Trump’s Strategy to Knock Out North Korean Missiles Carries RiskBy
Strategy would require real-time intelligence and surveillance
Commandos, cyber, laser and missile strikes seen as options
The Trump administration’s national security strategy calls for a more aggressive approach toward stopping a North Korean missile strike on the U.S.: knocking the weapons out prior to launch.
But it’s unclear that the U.S. has the technology or on-the-ground intelligence to effectively carry out a preemptive strike in that kind of crisis situation. And if it fails, the result could be an even bloodier conflict.
U.S. officials, including Defense Secretary Jim Mattis and Secretary of State Rex Tillerson, say there’s still time for diplomacy to defuse tensions on the Korean Peninsula. Tillerson has led what he calls a “peaceful pressure” campaign that relies on stepped-up sanctions while signaling a willingness to restart talks. He’s co-hosting a gathering of foreign ministers in Vancouver on Jan. 16 to discuss “security and stability on the Korean Peninsula.”
North Korean leader Kim Jong-Un extended both a warning and olive branch in a New Year’s Day speech, offering to hold talks with South Korea while also claiming his nuclear deterrent was “irreversible” and that it would prevent U.S. President Donald Trump from starting a war.
“It’s reality, not a threat, that the nuclear button is always on my desk,” Kim said. “The U.S. can never start a war against myself and our nation now.”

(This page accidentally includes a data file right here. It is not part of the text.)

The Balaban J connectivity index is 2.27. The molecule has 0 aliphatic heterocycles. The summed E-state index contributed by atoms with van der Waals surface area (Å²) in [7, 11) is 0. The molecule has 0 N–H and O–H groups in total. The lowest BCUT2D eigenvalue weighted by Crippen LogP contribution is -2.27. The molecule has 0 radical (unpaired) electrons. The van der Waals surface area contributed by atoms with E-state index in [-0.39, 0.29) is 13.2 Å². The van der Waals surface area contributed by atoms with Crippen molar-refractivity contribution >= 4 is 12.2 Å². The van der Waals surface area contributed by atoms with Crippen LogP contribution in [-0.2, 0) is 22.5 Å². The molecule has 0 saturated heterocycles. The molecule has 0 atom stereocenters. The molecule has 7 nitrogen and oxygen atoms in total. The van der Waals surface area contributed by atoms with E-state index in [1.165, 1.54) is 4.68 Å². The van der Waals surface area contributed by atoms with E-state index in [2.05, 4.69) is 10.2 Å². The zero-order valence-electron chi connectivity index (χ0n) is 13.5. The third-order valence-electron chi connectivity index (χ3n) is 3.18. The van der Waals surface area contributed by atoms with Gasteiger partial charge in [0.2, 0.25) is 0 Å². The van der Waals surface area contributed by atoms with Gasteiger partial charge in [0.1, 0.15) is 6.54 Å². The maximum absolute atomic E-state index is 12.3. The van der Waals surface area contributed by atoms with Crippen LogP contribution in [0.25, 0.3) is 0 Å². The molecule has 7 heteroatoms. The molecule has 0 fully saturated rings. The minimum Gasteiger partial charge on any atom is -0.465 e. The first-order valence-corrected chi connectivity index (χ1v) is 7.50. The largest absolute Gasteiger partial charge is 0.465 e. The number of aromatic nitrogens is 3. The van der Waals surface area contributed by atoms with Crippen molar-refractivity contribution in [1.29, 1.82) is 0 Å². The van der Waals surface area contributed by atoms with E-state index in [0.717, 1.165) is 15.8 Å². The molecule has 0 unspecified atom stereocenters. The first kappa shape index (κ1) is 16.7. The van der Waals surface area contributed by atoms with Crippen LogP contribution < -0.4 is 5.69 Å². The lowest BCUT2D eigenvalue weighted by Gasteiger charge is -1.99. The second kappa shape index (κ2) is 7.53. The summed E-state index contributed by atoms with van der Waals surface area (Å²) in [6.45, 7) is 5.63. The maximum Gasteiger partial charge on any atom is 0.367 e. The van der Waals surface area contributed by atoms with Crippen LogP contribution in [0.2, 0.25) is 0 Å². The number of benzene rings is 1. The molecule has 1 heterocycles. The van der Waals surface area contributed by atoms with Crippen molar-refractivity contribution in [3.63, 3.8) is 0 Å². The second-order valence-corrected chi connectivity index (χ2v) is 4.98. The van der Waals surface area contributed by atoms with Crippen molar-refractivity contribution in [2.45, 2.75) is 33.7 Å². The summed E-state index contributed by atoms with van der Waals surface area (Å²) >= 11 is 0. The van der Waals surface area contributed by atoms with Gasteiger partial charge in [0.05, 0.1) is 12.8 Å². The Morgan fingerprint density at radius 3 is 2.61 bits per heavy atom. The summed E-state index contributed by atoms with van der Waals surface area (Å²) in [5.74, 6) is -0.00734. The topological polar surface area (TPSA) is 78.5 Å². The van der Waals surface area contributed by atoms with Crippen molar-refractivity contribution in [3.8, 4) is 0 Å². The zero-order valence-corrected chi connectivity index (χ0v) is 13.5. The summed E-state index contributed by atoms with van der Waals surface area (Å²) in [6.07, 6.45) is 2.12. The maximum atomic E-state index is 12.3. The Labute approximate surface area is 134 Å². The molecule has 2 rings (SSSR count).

Still, Seoul is looking to move quickly on the overture. South Korea proposed holding talks on Jan. 9 with North Korea to discuss mutual interests, including the possibility of jointly participating in the Winter Olympics next month.
Trump on Tuesday tweeted that the North Korean offer reflects his administration’s increased pressure.
“Sanctions and ‘other’ pressures are beginning to have a big impact on North Korea. Soldiers are dangerously fleeing to South Korea. Rocket man now wants to talk to South Korea for first time. Perhaps that is good news, perhaps not - we will see!” Trump said.
Trump’s national security strategy, unveiled in December, has options to turn to if diplomacy fails. It calls for a layered missile defense approach “focused on North Korea and Iran to defend our homeland against missile attacks. This system will include the ability to defeat missile threats prior to launch.”
That would be more aggressive and challenging than so-called “boost phase” missile defense technologies intended to shoot down intercontinental ballistic missiles just after launch. U.S. systems, including the most advanced Aegis-class Navy cruisers and destroyers based in Japan, still don’t possess a proven capability of doing that, according to analysts and officials.
Trump’s proposal could include preemptive or “left of launch” options, such as lasers, special operations and long-range strikes with GPS-guided munitions as well as cyber attacks, said missile defense advocate and analyst Peter Huessy, president of Maryland-based GeoStrategic Analysis.
The strategy takes a page from former President George W. Bush’s controversial blueprint -- elevating preemptive military strikes into national policy -- that was used to justify the 2003 invasion of Iraq. Senior administration officials who briefed reporters in December acknowledged the term “preemption” isn’t used in the formal document, but say the strategy makes clear the U.S. will defend its interests when threatened.